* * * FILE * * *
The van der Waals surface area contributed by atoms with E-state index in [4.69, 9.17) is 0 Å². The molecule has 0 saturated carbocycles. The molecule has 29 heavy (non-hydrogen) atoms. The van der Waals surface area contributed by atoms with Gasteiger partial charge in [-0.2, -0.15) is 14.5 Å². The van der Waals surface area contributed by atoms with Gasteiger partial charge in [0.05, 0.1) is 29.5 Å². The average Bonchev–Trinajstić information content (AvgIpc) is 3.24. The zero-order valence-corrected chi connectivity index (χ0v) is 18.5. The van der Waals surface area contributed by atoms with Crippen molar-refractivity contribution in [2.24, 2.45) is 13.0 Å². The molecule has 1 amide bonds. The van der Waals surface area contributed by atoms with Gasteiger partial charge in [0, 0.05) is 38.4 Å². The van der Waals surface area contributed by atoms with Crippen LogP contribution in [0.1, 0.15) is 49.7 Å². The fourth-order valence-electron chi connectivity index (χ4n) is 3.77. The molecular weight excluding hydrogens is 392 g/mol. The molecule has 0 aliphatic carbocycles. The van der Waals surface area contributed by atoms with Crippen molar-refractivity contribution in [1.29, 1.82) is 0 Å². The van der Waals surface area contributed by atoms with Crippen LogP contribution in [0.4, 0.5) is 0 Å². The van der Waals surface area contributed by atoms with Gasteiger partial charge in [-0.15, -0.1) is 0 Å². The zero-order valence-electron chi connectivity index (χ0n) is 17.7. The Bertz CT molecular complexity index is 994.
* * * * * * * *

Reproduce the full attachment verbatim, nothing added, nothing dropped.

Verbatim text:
The van der Waals surface area contributed by atoms with E-state index in [4.69, 9.17) is 0 Å². The molecule has 0 saturated carbocycles. The molecule has 29 heavy (non-hydrogen) atoms. The van der Waals surface area contributed by atoms with Gasteiger partial charge in [-0.2, -0.15) is 14.5 Å². The van der Waals surface area contributed by atoms with Gasteiger partial charge in [0.05, 0.1) is 29.5 Å². The average Bonchev–Trinajstić information content (AvgIpc) is 3.24. The zero-order valence-corrected chi connectivity index (χ0v) is 18.5. The van der Waals surface area contributed by atoms with Crippen molar-refractivity contribution in [2.24, 2.45) is 13.0 Å². The molecule has 1 amide bonds. The van der Waals surface area contributed by atoms with Gasteiger partial charge in [0, 0.05) is 38.4 Å². The van der Waals surface area contributed by atoms with Crippen LogP contribution in [0.1, 0.15) is 49.7 Å². The fourth-order valence-electron chi connectivity index (χ4n) is 3.77. The molecular weight excluding hydrogens is 392 g/mol. The molecule has 0 aliphatic carbocycles. The van der Waals surface area contributed by atoms with Crippen molar-refractivity contribution in [1.29, 1.82) is 0 Å². The van der Waals surface area contributed by atoms with Crippen LogP contribution in [0.4, 0.5) is 0 Å². The van der Waals surface area contributed by atoms with Gasteiger partial charge in [-0.15, -0.1) is 0 Å². The zero-order valence-electron chi connectivity index (χ0n) is 17.7. The Bertz CT molecular complexity index is 994.